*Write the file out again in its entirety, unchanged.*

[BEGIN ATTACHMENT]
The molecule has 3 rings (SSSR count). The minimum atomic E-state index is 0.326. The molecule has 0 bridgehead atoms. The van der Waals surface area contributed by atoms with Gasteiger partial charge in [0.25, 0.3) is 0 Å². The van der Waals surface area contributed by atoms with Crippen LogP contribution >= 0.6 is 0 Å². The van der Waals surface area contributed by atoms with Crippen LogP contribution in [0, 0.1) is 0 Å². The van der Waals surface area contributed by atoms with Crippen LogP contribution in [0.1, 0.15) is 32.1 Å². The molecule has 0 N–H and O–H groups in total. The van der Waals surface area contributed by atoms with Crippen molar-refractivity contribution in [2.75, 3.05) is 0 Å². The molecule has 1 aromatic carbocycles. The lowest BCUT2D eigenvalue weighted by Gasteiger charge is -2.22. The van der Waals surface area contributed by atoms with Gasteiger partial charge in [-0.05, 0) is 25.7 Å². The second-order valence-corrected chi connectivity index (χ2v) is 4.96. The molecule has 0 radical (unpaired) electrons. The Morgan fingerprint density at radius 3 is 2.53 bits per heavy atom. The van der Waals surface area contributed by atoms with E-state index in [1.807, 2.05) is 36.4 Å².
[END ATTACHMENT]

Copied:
The molecule has 3 rings (SSSR count). The minimum atomic E-state index is 0.326. The molecule has 0 bridgehead atoms. The van der Waals surface area contributed by atoms with Gasteiger partial charge in [0.25, 0.3) is 0 Å². The van der Waals surface area contributed by atoms with Crippen LogP contribution >= 0.6 is 0 Å². The van der Waals surface area contributed by atoms with Crippen LogP contribution in [0, 0.1) is 0 Å². The van der Waals surface area contributed by atoms with Crippen LogP contribution in [0.1, 0.15) is 32.1 Å². The molecule has 0 N–H and O–H groups in total. The van der Waals surface area contributed by atoms with Crippen molar-refractivity contribution in [2.75, 3.05) is 0 Å². The molecule has 1 aromatic carbocycles. The lowest BCUT2D eigenvalue weighted by Gasteiger charge is -2.22. The van der Waals surface area contributed by atoms with Gasteiger partial charge in [-0.05, 0) is 25.7 Å². The second-order valence-corrected chi connectivity index (χ2v) is 4.96. The molecule has 0 radical (unpaired) electrons. The Morgan fingerprint density at radius 3 is 2.53 bits per heavy atom. The van der Waals surface area contributed by atoms with E-state index in [1.807, 2.05) is 36.4 Å².